money, whether be directed the master, when a slave was willing to continne with him after the expiration of his servitude, to bore his ear through and fasten him to the door-post, and make him his servant for ever, and whether Le permitted some customs which were permitted with respect to fe. male captives taken in war. Even in the New Testament we have some manifest interpolations, such as i John v. 7. Besides, the Jews are well known to have corrupted some passages of their scriptures ris lating to the Messiah. When we discover any discrepancy, then, in the New Testament, with respect to those passages which are quoted from the Old, we may take it for granted, I think, that in the New Testament the original readings are communicated to us. I might also mention the difficulties arising to the English reader from wrong trans. Jations. I shall notice only one passage, where it is said, that Eli's sous would not hearken to him because it pleased the Lord 10 slay them. Instead of the word becausc, let us read wherejure as we ought io do, how very different the doctrine we are tauglit! and how devoutly therefore is it to be wished, that we could have a correct translation of the whole Bible! But, in our present most corrupt versions, the well disposed have still so perfect a rule of life, that he who runs may read it.
In the law and the prophets, and in Jesus Christ and his apostles, we have every thing that is profitable for doctrine, for reproof, for correction, for instruction in righteousness, that the man of God may be perfect, thoroughly furnished in all good works. Our wholcduty is to lore God, and keep his commandments, or to do jasily, to love mercy, and walk humbly with our Cut, and the prize, that is set before us is eternal Life.
HARRISON'S MISCELLANIES. To the Editor of the Monthly Repository. SIR, For the satisfaction of your correspondent, who inquires after the book of Miscellanies, containing some of Mr. Grigg's pieces, (vol. ii. p. 86.) I beg of you to give him the following information. It is intiiled “ Miscellanies [in Prosc and Verse] on Moral and Religious Subjects. By Elizabeth Harrison." It is an octavo volume, which was printed by subscription in the year 1756. The list of subscribers is very respectable, and contains the names of a great number of the most eminent dissenting ministers. The work was published with the benevolent design of procuring some pecuniary assistance for the lady whose name is prefixed, who had, by some misfortune, been reduced to difficulties. If I mistake not, she kept a boarding school for young ladies at St. Alban's, where Mr Grigg resided, who was ready to every good work, and who communicated a number of little pieces, principally in verse, in order to make up the volume. Some of them are of the humorous kind, but others grave and devout, among which are several hymns. All his pieces have this signature at the end * * *.' This book has long been out of print, and is become very scarce. The only copy of it which I cver saw was my own, (which a few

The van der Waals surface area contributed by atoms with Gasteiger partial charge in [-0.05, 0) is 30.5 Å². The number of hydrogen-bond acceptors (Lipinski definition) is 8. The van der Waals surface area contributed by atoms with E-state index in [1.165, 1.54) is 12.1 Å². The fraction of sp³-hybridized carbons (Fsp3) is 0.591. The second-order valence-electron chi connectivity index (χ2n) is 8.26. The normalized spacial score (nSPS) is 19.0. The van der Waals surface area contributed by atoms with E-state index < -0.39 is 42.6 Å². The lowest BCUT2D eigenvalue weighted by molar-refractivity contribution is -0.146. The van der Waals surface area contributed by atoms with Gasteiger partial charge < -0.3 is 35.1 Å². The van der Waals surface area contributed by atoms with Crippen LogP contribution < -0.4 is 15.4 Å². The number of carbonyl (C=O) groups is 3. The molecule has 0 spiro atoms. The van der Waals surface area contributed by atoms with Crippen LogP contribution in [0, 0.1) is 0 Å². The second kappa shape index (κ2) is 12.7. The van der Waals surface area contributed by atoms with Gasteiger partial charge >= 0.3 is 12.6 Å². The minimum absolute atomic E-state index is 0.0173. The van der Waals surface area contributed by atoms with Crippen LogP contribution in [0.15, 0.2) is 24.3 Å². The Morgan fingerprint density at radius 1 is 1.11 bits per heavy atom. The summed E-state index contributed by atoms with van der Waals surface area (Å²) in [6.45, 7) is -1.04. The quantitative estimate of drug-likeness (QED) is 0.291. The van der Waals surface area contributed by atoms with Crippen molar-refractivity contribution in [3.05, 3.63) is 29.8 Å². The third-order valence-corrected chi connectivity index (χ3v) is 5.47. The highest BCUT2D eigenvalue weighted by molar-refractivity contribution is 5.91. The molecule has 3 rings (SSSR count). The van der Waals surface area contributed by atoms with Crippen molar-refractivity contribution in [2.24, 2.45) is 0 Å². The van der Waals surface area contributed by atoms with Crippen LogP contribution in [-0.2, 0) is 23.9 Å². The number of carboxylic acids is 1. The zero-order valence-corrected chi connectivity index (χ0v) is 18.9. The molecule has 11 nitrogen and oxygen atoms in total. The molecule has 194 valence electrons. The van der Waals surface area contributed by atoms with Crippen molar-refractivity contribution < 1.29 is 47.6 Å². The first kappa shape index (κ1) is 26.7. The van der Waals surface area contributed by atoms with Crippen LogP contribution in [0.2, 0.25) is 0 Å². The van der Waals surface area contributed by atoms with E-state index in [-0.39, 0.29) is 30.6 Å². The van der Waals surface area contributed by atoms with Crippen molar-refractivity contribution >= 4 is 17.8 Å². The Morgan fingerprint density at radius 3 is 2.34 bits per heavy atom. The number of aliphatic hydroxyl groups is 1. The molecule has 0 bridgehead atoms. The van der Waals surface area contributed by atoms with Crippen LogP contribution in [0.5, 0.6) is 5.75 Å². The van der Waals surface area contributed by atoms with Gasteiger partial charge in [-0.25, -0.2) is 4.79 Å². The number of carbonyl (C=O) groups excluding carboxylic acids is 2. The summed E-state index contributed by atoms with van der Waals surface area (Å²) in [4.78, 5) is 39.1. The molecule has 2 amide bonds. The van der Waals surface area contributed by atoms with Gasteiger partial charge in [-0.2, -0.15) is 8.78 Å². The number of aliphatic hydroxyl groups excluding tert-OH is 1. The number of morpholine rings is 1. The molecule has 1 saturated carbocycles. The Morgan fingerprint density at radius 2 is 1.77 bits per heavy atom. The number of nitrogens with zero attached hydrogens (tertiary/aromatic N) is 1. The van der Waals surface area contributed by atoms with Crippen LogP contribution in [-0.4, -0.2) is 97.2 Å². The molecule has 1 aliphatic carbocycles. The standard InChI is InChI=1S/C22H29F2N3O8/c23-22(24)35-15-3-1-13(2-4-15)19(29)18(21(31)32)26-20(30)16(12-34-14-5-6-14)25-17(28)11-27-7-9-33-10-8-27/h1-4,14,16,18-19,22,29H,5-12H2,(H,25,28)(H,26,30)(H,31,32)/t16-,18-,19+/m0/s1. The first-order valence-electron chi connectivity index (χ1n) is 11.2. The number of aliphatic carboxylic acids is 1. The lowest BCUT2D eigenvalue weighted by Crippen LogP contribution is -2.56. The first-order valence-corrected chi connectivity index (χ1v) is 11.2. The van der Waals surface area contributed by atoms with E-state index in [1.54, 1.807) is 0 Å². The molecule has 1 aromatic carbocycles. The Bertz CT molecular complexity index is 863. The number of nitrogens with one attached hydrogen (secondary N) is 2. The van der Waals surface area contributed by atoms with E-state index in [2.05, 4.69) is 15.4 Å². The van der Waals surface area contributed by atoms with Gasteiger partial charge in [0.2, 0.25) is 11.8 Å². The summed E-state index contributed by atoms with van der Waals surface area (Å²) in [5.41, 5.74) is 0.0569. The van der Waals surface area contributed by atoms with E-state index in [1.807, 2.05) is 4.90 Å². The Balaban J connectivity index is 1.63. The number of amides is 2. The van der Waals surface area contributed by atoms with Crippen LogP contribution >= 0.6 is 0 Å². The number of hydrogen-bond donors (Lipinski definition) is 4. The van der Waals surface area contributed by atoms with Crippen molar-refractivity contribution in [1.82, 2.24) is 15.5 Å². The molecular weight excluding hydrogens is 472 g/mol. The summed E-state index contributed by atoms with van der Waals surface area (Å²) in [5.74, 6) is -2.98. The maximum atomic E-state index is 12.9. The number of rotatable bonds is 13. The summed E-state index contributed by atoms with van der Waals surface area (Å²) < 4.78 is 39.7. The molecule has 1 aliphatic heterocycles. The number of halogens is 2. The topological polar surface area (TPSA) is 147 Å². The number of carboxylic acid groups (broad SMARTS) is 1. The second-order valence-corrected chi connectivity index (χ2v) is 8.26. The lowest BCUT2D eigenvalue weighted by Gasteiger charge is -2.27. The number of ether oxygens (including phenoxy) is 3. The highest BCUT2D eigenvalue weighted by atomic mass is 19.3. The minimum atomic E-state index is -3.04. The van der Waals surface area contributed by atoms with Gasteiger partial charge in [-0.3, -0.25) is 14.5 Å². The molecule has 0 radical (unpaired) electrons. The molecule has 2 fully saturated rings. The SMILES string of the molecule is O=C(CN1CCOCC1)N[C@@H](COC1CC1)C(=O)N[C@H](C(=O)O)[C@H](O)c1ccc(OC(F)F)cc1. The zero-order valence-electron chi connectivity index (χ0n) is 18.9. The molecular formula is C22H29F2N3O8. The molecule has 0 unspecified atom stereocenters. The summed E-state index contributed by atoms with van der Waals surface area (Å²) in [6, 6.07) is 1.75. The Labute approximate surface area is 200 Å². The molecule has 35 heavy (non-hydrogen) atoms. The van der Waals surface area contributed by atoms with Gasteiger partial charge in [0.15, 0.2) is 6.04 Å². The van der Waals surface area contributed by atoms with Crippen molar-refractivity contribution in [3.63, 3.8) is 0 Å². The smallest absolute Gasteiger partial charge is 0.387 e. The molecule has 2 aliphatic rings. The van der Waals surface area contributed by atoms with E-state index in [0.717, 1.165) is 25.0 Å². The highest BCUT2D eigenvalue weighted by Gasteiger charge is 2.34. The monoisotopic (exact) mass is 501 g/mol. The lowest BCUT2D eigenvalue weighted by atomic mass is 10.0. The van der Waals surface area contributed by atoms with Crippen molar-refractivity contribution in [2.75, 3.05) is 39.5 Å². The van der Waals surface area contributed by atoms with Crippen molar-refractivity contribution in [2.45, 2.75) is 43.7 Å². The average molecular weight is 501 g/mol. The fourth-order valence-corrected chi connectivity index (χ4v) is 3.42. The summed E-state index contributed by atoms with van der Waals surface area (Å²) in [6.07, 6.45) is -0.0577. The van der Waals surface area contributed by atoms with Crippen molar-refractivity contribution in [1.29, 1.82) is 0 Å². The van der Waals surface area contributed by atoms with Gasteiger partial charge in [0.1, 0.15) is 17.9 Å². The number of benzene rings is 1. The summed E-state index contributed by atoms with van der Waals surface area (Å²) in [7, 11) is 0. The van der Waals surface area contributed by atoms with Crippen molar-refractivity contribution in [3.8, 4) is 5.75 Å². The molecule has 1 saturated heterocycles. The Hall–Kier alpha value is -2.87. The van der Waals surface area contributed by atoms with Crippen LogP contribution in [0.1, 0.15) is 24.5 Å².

years ago I lent and lost,) till very lately I met with an. other, very accidentally, in the shop-window of a dealer in old books. If your correspondent will make himself known to you, and give proper security for the return of this volume, he shall be welcome to the perusal of it.
A sinall collection of Mr Grigg's hymns bas lately been published. Had the editor known of this work he might have made a valuable addition to the collection. I embrace this opportunity of informing the Inquirer, and your other readers, that Mr Grigg, with whom I was intimately acquainted, had a considerable number of hymns and other poetical pieces in MS. which, he told me, the last time I saw him, he intended to publish ; and I well remember that he was then actually trans, cribing them for this purpose. But he died soon afterwards. Where his papers now are I know not, but most probably they fell into the hands of his nephew, the late eccentric Mritan's cett.
I am, Sir,
Respectfully yours, March 12, 1807.
To the Editor of the Monthly Repository,
As TRUTH never suffers by investigation, and as every discussion of the contents of the sacred volume will lead us to set a greater value upon authentic scripture, I send you the fols lowing extract of a letter from a gentleman in Aleppo to his friend in Europe, translated from the Gazette de Marseilles, of Oct. 20, 1806 ; and shall be glad of the opinion of some of your literary correspondents on the probability of the fact asserted in the same.